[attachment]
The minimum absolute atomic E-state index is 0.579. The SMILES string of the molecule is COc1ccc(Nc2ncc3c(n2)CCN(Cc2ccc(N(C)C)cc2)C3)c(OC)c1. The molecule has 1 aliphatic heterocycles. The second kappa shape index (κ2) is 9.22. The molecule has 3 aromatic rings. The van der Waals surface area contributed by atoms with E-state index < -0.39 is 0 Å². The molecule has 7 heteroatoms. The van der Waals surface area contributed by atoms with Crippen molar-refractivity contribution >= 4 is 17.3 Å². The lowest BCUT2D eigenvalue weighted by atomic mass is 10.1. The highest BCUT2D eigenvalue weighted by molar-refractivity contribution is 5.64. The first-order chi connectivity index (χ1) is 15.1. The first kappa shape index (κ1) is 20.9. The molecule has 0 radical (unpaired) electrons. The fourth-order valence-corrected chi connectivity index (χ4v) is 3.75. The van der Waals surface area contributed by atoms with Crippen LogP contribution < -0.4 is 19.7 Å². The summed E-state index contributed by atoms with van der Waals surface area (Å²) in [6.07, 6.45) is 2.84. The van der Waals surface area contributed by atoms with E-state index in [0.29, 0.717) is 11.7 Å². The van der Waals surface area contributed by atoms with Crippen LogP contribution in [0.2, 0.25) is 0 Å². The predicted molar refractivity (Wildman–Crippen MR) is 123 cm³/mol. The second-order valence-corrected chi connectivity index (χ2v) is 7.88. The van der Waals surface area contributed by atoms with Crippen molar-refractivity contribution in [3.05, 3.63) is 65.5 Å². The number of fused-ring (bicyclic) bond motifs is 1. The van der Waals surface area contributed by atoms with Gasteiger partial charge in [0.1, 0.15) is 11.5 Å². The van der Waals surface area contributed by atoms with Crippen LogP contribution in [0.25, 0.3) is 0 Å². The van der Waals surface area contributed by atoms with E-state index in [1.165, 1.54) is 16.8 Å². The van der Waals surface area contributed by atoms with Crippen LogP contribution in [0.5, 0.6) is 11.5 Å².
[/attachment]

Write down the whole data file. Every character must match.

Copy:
The minimum absolute atomic E-state index is 0.579. The SMILES string of the molecule is COc1ccc(Nc2ncc3c(n2)CCN(Cc2ccc(N(C)C)cc2)C3)c(OC)c1. The molecule has 1 aliphatic heterocycles. The second kappa shape index (κ2) is 9.22. The molecule has 3 aromatic rings. The van der Waals surface area contributed by atoms with E-state index < -0.39 is 0 Å². The molecule has 7 heteroatoms. The van der Waals surface area contributed by atoms with Crippen molar-refractivity contribution >= 4 is 17.3 Å². The lowest BCUT2D eigenvalue weighted by atomic mass is 10.1. The highest BCUT2D eigenvalue weighted by molar-refractivity contribution is 5.64. The first-order chi connectivity index (χ1) is 15.1. The first kappa shape index (κ1) is 20.9. The molecule has 0 radical (unpaired) electrons. The fourth-order valence-corrected chi connectivity index (χ4v) is 3.75. The van der Waals surface area contributed by atoms with Crippen LogP contribution < -0.4 is 19.7 Å². The summed E-state index contributed by atoms with van der Waals surface area (Å²) in [6.07, 6.45) is 2.84. The van der Waals surface area contributed by atoms with E-state index in [0.29, 0.717) is 11.7 Å². The van der Waals surface area contributed by atoms with Crippen LogP contribution in [0.2, 0.25) is 0 Å². The predicted molar refractivity (Wildman–Crippen MR) is 123 cm³/mol. The second-order valence-corrected chi connectivity index (χ2v) is 7.88. The van der Waals surface area contributed by atoms with Crippen molar-refractivity contribution in [3.05, 3.63) is 65.5 Å². The number of fused-ring (bicyclic) bond motifs is 1. The van der Waals surface area contributed by atoms with Gasteiger partial charge in [0.1, 0.15) is 11.5 Å². The van der Waals surface area contributed by atoms with Crippen LogP contribution in [0.25, 0.3) is 0 Å². The van der Waals surface area contributed by atoms with E-state index in [1.165, 1.54) is 16.8 Å². The van der Waals surface area contributed by atoms with Crippen LogP contribution in [0.5, 0.6) is 11.5 Å².